However, these poets essentially remained true to the basic tenets of the Romantic movement and the appearance of the Imagists marked the first emergence of a distinctly modernist poetic in the language. One anomalous figure of the early period of modernism also deserves mention: Gerard Manley Hopkins wrote in a radically experimental prosody about radically conservative ideals (not unlike a later Ezra Pound) , and he believed that sound could drive poetry. Specifically, poetic sonic effects (selected for verbal and aural felicity, not just images selected for their visual evocativeness) would also, therefore, become an influential poetic device of modernism.

    A characteristic feature of Imagism is its attempt to isolate a single image to reveal its essence. This feature mirrors contemporary developments in avant-garde art, especially Cubism. Although Imagism isolates objects through the use of what Ezra Pound called " luminous details" , Pound's Ideogrammic Method of juxtaposing concrete instances to express an abstraction is similar to Cubism's manner of synthesizing multiple perspectives into a single image.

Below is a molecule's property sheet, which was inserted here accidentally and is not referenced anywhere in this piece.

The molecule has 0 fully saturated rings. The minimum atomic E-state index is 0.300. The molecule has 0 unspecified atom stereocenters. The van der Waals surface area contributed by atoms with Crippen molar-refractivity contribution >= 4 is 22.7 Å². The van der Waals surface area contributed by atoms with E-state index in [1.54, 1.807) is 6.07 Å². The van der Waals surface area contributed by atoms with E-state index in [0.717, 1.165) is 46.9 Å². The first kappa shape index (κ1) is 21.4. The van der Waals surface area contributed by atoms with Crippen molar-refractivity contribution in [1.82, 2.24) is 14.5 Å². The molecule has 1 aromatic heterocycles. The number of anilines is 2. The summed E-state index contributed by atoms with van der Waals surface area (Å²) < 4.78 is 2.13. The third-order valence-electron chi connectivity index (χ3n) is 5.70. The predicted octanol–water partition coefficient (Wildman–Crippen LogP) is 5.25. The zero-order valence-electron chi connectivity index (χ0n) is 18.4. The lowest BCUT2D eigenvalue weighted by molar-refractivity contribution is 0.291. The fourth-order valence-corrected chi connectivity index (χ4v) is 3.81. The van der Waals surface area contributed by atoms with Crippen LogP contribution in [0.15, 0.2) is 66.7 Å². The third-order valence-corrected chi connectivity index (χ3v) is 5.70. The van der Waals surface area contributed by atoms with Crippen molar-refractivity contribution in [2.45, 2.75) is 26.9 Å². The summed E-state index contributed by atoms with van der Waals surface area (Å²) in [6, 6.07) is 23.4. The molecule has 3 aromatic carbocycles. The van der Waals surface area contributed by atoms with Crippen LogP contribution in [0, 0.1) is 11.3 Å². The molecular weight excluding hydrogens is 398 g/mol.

Modernists saw themselves as looking back to the best practices of poets in earlier periods and other cultures. Their models included ancient Greek literature,
    Chinese and Japanese poetry, the troubadours,
    Dante and the medieval Italian philosophical poets (such as Guido Cavalcanti) ,
    and the English Metaphysical poets.

    Features: : : : imagist prefers:

    Direct treatment of the " thing" , whether subjective or objective.
    To use absolutely no word that does not contribute to the presentation.
    As regarding rhythm: to compose in sequence of the musical phrase, not in sequence of the metronome.
    Complete freedom of subject matter.
    Free verse was encouraged along with other new rhythms.
    Common speech language was used, and the exact word was always to be used, as opposed to the almost exact word.
    In setting these criteria for poetry, the Imagists saw themselves as looking backward to the best practices of pre-Romantic writing. Imagists poets used sharp language and embrace imagery. Their work, however, was to have a revolutionary impact on English-language writing for the rest of the 20th century.